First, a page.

Norwich killer back in custody after he breaches his licence for a second time

Gerard Stonehouse and Son Jonathan Stonehouse at Norwich Crown Court charged with the manslaughter o

Gerard Stonehouse and Son Jonathan Stonehouse at Norwich Crown Court charged with the manslaughter of Robert Moore in McDonald's.Photo:Antony KellyCopy:Dom CheesumFor: Evening news-NEWSEvening News pics © 2007(01603) 772434 - Credit: Evening News © 2007

The former girlfriend of a man who died after being attacked in a Norwich restaurant has told of her shock after one of the killers breached his licence for a second time.

Jemma Todd on the second day (tues 23rd Oct) of the trial of Gerard and Jonathan Stonehouse, who are

Jemma Todd on the second day (tues 23rd Oct) of the trial of Gerard and Jonathan Stonehouse, who are accused of the manslaughter of her boyfriend Richard Moore.For : Evening NewsPhoto : Steve AdamsCopyright Archant Norfolk - Credit: Copyright Archant Norfolk

Jonathan Stonehouse was sentenced to nine years in a young offenders' institution after being convicted of the manslaughter of Richard Moore, 21, in front of his eight-month pregnant partner, Jemma Todd, in McDonald's in Hay Hill in March 2007.

Stonehouse was released from prison in 2012 after serving half his sentence.

Under his licence he was excluded from visiting anywhere within the inner ring road, as well as several other areas of Norwich.

However, in October 2012, Ms Todd's mother came face to face with him at Chicago's nightclub on Prince of Wales Road. He was recalled to prison and released again in September 2013.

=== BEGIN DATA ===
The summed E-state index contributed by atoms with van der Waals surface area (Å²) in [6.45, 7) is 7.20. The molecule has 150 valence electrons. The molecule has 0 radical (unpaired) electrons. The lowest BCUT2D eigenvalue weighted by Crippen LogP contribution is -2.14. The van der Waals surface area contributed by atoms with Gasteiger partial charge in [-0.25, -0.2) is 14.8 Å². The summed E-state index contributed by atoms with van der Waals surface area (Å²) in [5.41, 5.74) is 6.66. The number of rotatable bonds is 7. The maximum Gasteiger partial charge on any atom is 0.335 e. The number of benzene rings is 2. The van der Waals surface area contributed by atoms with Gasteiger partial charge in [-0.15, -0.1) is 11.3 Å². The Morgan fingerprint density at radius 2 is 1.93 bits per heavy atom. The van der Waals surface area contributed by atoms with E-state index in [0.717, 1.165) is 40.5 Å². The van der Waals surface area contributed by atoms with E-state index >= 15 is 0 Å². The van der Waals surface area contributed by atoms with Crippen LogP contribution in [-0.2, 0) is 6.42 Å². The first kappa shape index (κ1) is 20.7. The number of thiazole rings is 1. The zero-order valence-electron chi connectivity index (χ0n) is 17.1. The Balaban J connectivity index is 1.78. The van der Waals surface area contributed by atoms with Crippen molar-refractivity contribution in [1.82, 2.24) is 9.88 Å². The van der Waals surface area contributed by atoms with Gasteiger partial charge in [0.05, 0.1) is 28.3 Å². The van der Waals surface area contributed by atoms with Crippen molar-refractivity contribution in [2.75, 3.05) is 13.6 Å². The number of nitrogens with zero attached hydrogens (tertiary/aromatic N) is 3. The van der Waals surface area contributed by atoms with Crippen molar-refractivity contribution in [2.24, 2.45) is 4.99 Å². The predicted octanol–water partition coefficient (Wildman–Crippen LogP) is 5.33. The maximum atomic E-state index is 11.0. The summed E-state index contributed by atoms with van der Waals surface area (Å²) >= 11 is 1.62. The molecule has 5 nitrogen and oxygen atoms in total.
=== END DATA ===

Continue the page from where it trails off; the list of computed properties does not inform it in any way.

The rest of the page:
But on May 9 Stonehouse was spotted in Norwich's Asda store, which is in another area he is excluded from visiting as part of his licence. He was arrested in the early hours of Sunday.

A Norfolk police spokesman confirmed that a 25-year-old man wanted on recall to prison was arrested in Norwich on Sunday for breaching the terms of his licence and taken into custody.

Most Read

Ms Todd, 25, said: 'Once again I'm shocked that he's put everybody in this position – myself, my son, my family, Richard's family and Richard's friends.

'It shows completely no respect for any of us. He can't expect to kill someone and then act like everything is all right.

'That's why the exclusions are there in the first place – to give us all a little of breathing space and time to deal with this and not to have to worry about bumping into him.

'It still has a big effect on all of us to this day. We have to live with it every day. I feel a little calmer today knowing he's locked up, but for the last week it's brought it all back.'

Ms Todd, who lives in Norwich, said she thought about her partner's death often, as she was reminded of him through their son Cameron, who is now seven.

She added: 'I can't thank the police and the staff at Asda enough for acting so quickly on this and to get this resolved.

'They have done me proud and I feel safe again now.'

The case

Richard Moore died from a blow to the neck in what was described in court as a 'vicious attack' that continued as he slumped in his seat.

Gerard Stonehouse, then 48, and his son Jonathan, then 18, both of Woodcock Road, Norwich, were convicted of manslaughter in November 2007.

Judge Peter Jacobs sentenced Gerard Stonehouse to nine years in prison and Jonathan Stonehouse to nine years in a young offenders' institution. He said they would have had shorter sentences if they had not chosen to 'fight the case in the face of overwhelming evidence'.

The court heard the confrontation began when Mr Moore defended his girlfriend who had accused Jonathan Stonehouse of staring at her.

Norwich Crown Court heard the father and son continued to beat Mr Moore as he lay lifeless and dying.

Mr Moore, who was 5ft 8in tall and weighed eight stone, suffered 20 separate injuries in the attack.

One blow caused a tear in an underlying artery in the right-hand side of Mr Moore's neck and he died from internal bleeding. He was pronounced dead at Norfolk and Norwich University Hospital on March 22, 2007.

The Stonehouses made no comment before issuing statements in which they claimed they had acted in self-defence.